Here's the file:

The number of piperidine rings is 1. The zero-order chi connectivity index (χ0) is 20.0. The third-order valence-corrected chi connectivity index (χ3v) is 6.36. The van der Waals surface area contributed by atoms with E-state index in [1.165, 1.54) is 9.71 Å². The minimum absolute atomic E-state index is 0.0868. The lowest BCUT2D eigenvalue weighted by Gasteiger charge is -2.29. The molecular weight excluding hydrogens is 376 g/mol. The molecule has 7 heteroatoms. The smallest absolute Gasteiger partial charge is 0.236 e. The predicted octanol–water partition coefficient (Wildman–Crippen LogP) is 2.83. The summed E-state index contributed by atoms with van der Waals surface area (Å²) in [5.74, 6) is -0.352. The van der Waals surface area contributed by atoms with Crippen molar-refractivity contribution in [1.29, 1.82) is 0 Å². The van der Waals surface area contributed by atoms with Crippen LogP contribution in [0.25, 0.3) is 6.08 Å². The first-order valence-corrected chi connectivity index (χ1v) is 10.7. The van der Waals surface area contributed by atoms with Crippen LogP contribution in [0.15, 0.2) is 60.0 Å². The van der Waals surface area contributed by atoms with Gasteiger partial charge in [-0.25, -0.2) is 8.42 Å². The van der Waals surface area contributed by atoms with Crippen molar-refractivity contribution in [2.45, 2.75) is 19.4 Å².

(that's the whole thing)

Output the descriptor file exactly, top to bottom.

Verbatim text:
The number of piperidine rings is 1. The zero-order chi connectivity index (χ0) is 20.0. The third-order valence-corrected chi connectivity index (χ3v) is 6.36. The van der Waals surface area contributed by atoms with E-state index in [1.165, 1.54) is 9.71 Å². The minimum absolute atomic E-state index is 0.0868. The lowest BCUT2D eigenvalue weighted by Gasteiger charge is -2.29. The molecular weight excluding hydrogens is 376 g/mol. The molecule has 7 heteroatoms. The smallest absolute Gasteiger partial charge is 0.236 e. The predicted octanol–water partition coefficient (Wildman–Crippen LogP) is 2.83. The summed E-state index contributed by atoms with van der Waals surface area (Å²) in [5.74, 6) is -0.352. The van der Waals surface area contributed by atoms with Crippen molar-refractivity contribution in [1.29, 1.82) is 0 Å². The van der Waals surface area contributed by atoms with Crippen LogP contribution in [0.25, 0.3) is 6.08 Å². The first-order valence-corrected chi connectivity index (χ1v) is 10.7. The van der Waals surface area contributed by atoms with Crippen LogP contribution in [0.15, 0.2) is 60.0 Å². The van der Waals surface area contributed by atoms with Gasteiger partial charge in [-0.25, -0.2) is 8.42 Å². The van der Waals surface area contributed by atoms with Crippen molar-refractivity contribution in [2.45, 2.75) is 19.4 Å².